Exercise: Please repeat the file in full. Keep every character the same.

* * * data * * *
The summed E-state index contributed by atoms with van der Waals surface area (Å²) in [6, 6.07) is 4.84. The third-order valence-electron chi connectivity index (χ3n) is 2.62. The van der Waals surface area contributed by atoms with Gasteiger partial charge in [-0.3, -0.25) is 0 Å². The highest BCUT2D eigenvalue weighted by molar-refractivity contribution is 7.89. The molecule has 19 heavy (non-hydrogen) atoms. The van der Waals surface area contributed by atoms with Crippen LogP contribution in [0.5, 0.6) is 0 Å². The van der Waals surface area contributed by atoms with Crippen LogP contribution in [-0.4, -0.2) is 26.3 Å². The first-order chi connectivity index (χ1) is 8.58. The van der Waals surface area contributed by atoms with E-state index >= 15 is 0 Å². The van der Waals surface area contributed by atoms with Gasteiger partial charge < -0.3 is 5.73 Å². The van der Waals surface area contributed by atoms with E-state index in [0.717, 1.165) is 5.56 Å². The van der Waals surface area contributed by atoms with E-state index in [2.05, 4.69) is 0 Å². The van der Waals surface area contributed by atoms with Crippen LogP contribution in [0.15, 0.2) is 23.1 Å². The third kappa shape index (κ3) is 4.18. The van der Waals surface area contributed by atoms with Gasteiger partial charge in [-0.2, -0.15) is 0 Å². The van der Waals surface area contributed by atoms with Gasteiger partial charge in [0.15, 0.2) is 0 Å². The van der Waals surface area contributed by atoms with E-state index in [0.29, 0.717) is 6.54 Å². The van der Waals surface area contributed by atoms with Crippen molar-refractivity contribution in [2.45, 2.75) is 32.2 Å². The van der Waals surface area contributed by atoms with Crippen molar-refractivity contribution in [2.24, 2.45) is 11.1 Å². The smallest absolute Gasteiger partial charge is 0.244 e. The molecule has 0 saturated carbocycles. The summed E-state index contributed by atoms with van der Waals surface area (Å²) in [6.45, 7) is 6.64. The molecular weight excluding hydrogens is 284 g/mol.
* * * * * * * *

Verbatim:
The summed E-state index contributed by atoms with van der Waals surface area (Å²) in [6, 6.07) is 4.84. The third-order valence-electron chi connectivity index (χ3n) is 2.62. The van der Waals surface area contributed by atoms with Gasteiger partial charge in [-0.3, -0.25) is 0 Å². The highest BCUT2D eigenvalue weighted by molar-refractivity contribution is 7.89. The molecule has 19 heavy (non-hydrogen) atoms. The van der Waals surface area contributed by atoms with Crippen LogP contribution in [0.5, 0.6) is 0 Å². The van der Waals surface area contributed by atoms with Crippen LogP contribution in [-0.4, -0.2) is 26.3 Å². The first-order chi connectivity index (χ1) is 8.58. The van der Waals surface area contributed by atoms with E-state index >= 15 is 0 Å². The van der Waals surface area contributed by atoms with Gasteiger partial charge < -0.3 is 5.73 Å². The van der Waals surface area contributed by atoms with E-state index in [0.717, 1.165) is 5.56 Å². The van der Waals surface area contributed by atoms with E-state index in [2.05, 4.69) is 0 Å². The van der Waals surface area contributed by atoms with Crippen LogP contribution in [0.15, 0.2) is 23.1 Å². The third kappa shape index (κ3) is 4.18. The van der Waals surface area contributed by atoms with Gasteiger partial charge in [-0.2, -0.15) is 0 Å². The van der Waals surface area contributed by atoms with Gasteiger partial charge in [0.15, 0.2) is 0 Å². The van der Waals surface area contributed by atoms with E-state index in [0.29, 0.717) is 6.54 Å². The van der Waals surface area contributed by atoms with Crippen molar-refractivity contribution in [2.45, 2.75) is 32.2 Å². The van der Waals surface area contributed by atoms with Crippen molar-refractivity contribution in [2.24, 2.45) is 11.1 Å². The smallest absolute Gasteiger partial charge is 0.244 e. The molecule has 0 saturated carbocycles. The summed E-state index contributed by atoms with van der Waals surface area (Å²) in [6.45, 7) is 6.64. The molecular weight excluding hydrogens is 284 g/mol.